Photography is a child of the industrial era—a medium that came of age alongside the steam engine and the railroad—and one of its critical functions was to provide access to previously inaccessible worlds. Among its early practitioners, Charles Nègre photographed sculpture in the cathedrals of Chartres and Amiens and in Notre Dame, in Paris, capturing rarely seen sculptural details, while in London Roger Fenton and Stephen Thompson documented the ancient statuary in the British Museum, making clear the new power of collecting institutions.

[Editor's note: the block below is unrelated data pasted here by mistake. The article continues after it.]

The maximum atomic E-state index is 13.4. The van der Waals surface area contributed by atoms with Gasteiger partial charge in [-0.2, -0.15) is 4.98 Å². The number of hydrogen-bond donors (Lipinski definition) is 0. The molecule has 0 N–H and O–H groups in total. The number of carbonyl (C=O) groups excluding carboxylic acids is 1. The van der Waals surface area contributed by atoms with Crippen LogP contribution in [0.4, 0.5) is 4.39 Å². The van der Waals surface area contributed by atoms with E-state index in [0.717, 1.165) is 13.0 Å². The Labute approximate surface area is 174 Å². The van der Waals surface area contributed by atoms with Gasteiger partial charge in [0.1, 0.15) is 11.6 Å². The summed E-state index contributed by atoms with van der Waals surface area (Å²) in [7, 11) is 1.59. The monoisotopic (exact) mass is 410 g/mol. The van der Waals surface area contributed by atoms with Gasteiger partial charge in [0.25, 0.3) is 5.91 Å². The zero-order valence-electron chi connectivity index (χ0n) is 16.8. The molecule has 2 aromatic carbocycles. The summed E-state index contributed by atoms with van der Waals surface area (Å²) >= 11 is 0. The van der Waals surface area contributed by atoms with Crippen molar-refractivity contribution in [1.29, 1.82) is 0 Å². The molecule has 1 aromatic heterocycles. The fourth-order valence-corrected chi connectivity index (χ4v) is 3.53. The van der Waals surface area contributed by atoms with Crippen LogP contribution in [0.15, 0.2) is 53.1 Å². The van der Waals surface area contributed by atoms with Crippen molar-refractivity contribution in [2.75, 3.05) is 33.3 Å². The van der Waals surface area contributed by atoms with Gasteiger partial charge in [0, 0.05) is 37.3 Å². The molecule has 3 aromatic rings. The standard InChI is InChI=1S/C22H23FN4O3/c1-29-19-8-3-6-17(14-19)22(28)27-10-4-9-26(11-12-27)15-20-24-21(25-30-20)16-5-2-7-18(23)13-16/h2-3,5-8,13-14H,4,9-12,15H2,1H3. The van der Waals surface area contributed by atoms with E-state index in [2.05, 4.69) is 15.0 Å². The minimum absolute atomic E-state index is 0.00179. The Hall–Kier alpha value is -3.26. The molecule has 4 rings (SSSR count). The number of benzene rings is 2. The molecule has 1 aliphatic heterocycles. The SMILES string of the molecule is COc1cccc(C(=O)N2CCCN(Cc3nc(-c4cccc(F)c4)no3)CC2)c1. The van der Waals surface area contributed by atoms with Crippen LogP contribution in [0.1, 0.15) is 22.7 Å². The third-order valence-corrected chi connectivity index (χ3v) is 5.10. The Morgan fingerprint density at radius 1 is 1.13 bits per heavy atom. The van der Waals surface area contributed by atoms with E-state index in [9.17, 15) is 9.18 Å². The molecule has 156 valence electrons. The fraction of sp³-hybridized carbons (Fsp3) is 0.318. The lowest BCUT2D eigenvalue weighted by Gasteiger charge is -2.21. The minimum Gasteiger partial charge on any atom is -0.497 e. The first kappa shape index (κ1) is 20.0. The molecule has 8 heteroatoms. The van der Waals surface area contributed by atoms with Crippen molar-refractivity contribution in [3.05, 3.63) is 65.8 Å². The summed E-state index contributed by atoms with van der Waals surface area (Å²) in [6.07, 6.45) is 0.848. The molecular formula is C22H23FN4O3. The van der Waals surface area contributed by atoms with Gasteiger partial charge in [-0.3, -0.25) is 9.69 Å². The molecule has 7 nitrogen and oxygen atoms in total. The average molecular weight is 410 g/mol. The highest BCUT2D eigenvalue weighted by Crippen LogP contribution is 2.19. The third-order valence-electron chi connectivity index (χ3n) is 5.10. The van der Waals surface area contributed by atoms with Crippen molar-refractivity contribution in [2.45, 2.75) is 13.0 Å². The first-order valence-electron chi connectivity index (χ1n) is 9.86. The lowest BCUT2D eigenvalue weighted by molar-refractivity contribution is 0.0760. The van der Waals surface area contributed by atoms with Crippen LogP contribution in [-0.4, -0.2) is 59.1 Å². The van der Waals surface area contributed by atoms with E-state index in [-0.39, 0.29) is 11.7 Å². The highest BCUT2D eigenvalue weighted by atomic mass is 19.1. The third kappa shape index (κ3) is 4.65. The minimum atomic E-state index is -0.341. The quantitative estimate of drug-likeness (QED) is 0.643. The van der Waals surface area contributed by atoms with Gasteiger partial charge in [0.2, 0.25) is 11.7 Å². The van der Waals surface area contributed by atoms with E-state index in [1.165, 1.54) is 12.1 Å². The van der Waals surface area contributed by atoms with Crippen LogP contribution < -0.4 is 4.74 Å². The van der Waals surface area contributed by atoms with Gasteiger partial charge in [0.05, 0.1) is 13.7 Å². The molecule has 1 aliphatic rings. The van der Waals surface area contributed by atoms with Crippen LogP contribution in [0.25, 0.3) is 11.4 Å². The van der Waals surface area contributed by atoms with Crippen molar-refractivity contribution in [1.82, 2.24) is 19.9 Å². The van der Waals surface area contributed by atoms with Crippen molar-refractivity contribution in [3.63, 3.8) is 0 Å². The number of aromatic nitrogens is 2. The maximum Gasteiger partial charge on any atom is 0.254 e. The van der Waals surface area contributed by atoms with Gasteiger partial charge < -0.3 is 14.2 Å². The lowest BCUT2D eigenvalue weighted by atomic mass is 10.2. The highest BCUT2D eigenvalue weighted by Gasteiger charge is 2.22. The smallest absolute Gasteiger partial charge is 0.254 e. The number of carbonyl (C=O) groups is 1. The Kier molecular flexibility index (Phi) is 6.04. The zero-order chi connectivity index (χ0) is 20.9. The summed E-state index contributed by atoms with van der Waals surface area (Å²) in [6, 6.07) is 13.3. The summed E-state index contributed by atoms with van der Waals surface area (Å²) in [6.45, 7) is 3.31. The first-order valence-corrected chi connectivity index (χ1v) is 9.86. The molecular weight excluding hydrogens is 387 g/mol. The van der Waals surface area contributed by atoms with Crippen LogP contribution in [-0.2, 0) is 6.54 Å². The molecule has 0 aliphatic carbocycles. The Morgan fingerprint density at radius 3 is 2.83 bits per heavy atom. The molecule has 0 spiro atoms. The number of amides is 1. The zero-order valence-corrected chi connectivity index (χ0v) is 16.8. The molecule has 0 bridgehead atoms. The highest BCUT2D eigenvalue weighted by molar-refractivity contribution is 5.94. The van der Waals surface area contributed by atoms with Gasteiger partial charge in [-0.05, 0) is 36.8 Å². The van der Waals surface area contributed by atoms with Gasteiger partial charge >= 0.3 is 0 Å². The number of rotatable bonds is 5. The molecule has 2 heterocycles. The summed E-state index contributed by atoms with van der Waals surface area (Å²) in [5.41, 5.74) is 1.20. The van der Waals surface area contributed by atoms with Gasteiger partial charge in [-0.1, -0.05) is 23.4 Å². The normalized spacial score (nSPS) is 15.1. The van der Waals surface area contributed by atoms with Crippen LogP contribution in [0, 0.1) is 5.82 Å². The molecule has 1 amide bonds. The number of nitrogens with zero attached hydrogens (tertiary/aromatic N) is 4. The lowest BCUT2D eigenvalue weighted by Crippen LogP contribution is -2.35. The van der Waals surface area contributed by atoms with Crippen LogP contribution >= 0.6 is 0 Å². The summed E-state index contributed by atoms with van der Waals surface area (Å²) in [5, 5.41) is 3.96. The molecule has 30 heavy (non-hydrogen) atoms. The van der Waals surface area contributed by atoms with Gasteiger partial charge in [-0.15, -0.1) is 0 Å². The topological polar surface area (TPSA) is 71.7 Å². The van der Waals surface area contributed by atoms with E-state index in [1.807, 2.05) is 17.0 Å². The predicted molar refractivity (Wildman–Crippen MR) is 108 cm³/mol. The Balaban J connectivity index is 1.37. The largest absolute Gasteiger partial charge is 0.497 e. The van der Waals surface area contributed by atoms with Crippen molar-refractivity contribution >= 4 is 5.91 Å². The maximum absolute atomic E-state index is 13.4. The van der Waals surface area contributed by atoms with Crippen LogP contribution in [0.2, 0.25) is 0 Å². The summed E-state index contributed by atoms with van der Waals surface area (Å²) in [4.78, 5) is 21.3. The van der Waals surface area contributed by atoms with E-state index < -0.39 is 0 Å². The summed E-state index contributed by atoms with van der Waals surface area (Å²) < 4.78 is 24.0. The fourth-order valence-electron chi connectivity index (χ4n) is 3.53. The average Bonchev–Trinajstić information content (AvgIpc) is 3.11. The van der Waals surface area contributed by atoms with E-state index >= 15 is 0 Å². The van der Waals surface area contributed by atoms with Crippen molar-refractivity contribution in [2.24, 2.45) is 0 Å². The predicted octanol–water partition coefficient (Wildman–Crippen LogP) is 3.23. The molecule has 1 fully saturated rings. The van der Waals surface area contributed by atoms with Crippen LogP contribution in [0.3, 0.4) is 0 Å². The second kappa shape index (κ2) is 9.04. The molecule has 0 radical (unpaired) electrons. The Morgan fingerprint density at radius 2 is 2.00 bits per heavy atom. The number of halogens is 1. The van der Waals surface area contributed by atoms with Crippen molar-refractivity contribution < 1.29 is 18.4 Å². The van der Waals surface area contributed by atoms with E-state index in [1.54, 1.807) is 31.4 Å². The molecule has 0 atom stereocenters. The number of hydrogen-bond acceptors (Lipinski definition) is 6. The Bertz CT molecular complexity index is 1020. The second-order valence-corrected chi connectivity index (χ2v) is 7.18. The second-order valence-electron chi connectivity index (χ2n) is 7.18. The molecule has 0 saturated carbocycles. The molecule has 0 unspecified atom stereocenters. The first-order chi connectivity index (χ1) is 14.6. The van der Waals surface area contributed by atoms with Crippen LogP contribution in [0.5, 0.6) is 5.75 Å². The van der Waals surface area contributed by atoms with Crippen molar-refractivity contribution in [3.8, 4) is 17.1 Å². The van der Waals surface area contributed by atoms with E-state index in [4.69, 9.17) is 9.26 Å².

With the advent of the handheld portable camera in the early 1920s, photographers gained the flexibility to capture changing sculptural arrangements from mobile viewpoints. André Kertész, for instance, recorded unexpected juxtapositions of art and other objects in the studios of artist friends in the 1920s, including Fernand Léger and Ossip Zadkine. Focusing on details in this way, photographers have interpreted not only sculptures but also the contexts of their display, and the results often show that the meaning of an artwork is not fixed but rather dependent on the beholder’s perception of it at any given moment. Louise Lawler’s pictures taken in the 1980s and 1990s highlight the role architecture, labels, pedestals, wall paint, floorboards, and other environmental details play in the interpretation of art. Like Barbara Kruger’s and Cindy Sherman’s photographs, they foreground issues of representation, underscoring photography’s engagement in the analysis of virtually every aspect of art.